Technology can send a man to the moon, help unlock the secrets of DNA and let people around the world easily communicate through the Internet. But can it substitute for nature?
Apparently not, according to a new study that measured individuals' heart recovery rate from minor stress when exposed to a natural scene through a window, the same scene shown on a high-definition plasma screen, or a blank wall. The heart rate of people who looked at the scene through the window dropped more quickly than the others. In fact, the high-definition plasma screen had no more effect than the blank wall.
In addition, the research done through the Human Interaction with Nature and Technological Systems Lab at the University of Washington showed that when people spent more time looking at the natural scene their heart rates tended to decrease more. That was not the case with the plasma screen.
The study, funded by the National Science Foundation, is published in the current issue of the Journal of Environmental Psychology.
"Technology is good and it can help our lives, but let's not be fooled into thinking we can live without nature," said Peter Kahn, a UW associate professor of psychology who led the research team.
"We are losing direct experiences with nature. Instead, more and more we're experiencing nature represented technologically through television and other media. Children grow up watching Discovery Channel and Animal Planet. That's probably better than nothing. But as a species we need interaction with actual nature for our physical and psychological well-being."
Part of this loss comes from what the researchers call environmental generational amnesia. This is the idea that across generations the amount of environmental degradation increases, but each generation views conditions it grew up with as largely non-degraded and normal. Children growing up today in the cities with the worst air pollution often, for example, don't believe that their communities are particularly polluted.
"This problem of environmental generational amnesia is particularly important for children coming of age with current technologies," said Rachel Severson, a co-author of the study and a UW psychology doctoral student. "Children may not realize they are not getting the benefits of actual nature when interacting with what we're calling technological nature."
To see how people reacted to nature and a technological representation of it, the researchers recruited 90 college students to participate in an experiment that had them work on four mental tasks while sitting at a desk in an office. With 30 of the students, the desk faced a window overlooking a campus scene that included a large fountain and trees. For a second group of 30 students, the window was replaced with the plasma screen that showed the same nature scene in real time. For the remaining 30 students, curtains covered the plasma screen and the desk faced a blank wall.
Participants were tested individually. Each was welcomed by a researcher, hooked up to a heart rate monitor and told to wait for five minutes while the researcher stepped out of sight. A camera mounted on the wall near the window or plasma screen was synchronized with the heart monitor and tracked participants' eye movements. At the end of the waiting period, the researcher returned, explained the first task and stepped out of sight. This was repeated for the remaining three tasks and then the subject was told to wait again for five minutes.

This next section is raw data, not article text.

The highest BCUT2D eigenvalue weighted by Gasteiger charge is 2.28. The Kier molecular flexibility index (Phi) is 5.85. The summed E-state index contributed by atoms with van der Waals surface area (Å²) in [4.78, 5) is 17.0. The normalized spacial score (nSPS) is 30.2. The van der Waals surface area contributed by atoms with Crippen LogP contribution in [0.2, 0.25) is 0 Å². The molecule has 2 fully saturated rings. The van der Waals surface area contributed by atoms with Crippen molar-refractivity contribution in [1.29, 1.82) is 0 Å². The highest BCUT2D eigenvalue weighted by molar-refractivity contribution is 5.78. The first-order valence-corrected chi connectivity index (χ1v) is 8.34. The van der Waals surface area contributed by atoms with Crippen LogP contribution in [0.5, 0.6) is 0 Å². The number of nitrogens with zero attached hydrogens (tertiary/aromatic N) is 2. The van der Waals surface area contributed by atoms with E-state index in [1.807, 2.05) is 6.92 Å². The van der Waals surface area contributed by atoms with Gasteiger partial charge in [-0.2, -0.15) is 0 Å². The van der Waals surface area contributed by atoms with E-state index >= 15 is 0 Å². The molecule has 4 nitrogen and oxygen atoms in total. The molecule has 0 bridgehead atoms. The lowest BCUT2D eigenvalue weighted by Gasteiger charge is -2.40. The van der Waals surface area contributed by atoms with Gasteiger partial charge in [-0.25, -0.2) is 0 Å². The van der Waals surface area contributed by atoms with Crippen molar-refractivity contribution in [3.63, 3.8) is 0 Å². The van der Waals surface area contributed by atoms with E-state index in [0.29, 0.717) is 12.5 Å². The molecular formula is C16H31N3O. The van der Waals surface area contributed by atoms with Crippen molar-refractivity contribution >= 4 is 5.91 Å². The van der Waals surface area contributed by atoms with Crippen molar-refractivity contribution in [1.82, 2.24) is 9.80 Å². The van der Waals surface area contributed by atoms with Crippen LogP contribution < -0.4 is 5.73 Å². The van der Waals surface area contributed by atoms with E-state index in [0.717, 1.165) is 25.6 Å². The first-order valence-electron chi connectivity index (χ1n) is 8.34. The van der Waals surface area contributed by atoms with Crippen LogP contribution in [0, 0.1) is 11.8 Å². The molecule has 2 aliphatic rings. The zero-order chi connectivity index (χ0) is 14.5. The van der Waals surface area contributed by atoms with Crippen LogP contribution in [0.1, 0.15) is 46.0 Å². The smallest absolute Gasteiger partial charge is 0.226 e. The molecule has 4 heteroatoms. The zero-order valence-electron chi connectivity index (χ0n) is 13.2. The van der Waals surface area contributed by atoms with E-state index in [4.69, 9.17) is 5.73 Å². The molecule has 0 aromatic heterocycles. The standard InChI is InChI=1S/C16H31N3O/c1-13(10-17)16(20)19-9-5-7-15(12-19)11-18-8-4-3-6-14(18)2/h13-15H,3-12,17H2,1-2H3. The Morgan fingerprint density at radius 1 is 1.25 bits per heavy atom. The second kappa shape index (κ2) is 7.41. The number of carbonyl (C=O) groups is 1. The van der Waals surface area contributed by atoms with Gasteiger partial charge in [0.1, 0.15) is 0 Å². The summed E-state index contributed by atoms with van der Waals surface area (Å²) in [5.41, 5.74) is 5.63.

Heart recovery rate was based on how quickly each participant's heart rate dropped in the 60 seconds after being told to wait or to have one of the tasks explained. Each person's performance was tallied on the basis of six measurements, once after every task and the two waiting periods. Low-level stress was created by having to deal with another person in a social situation and the anticipation or performance anxiety each might have experienced to do well on the four tasks.
The researchers found that participants with the plasma screen actually looked at it just as often as did those who had the window. However, the window held the students' attention significantly longer than the plasma screen did. When participants spent more time looking at the window, their heart rates decreased faster than on tasks when they spent less time looking at the window. This was not true with the plasma screen.
"I was surprised by this," said Kahn. "I thought the plasma screen would come somewhere between the glass window and the blank wall. This study is important because it shows the importance of nature in human lives and at least one limitation of technological nature.
"In the years ahead, technological nature will get more sophisticated and compelling. But if it continues to replace our interaction with actual nature, it will come at a cost. To thrive as a species, we still need to interact with nature by encountering an animal in the wild, walking along the ocean's edge or sleeping under the enormity of the night sky."
Co-authors of the study are Batya Friedman, Jennifer Hagman, Erika Feldman and Anna Stolyar of the UW, Brian Gill of Seattle Pacific University, Nathan Freier of Rensselaer Polytechnic Institute and Sybil Carrere of California State University, San Bernardino. Freier and Carrere were both at the UW when they worked on the study.
- Peter H. Kahn Jr., Batya Friedman, Brian Gill, Jennifer Hagman, Rachel L. Severson, Nathan G. Freier, Erika N. Feldman, Sybil Carrθre, Anna Stolyar. A plasma display window?—The shifting baseline problem in a technologically mediated natural world. Journal of Environmental Psychology, 2008; 28 (2): 192 DOI: 10.1016/j.jenvp.2007.10.008
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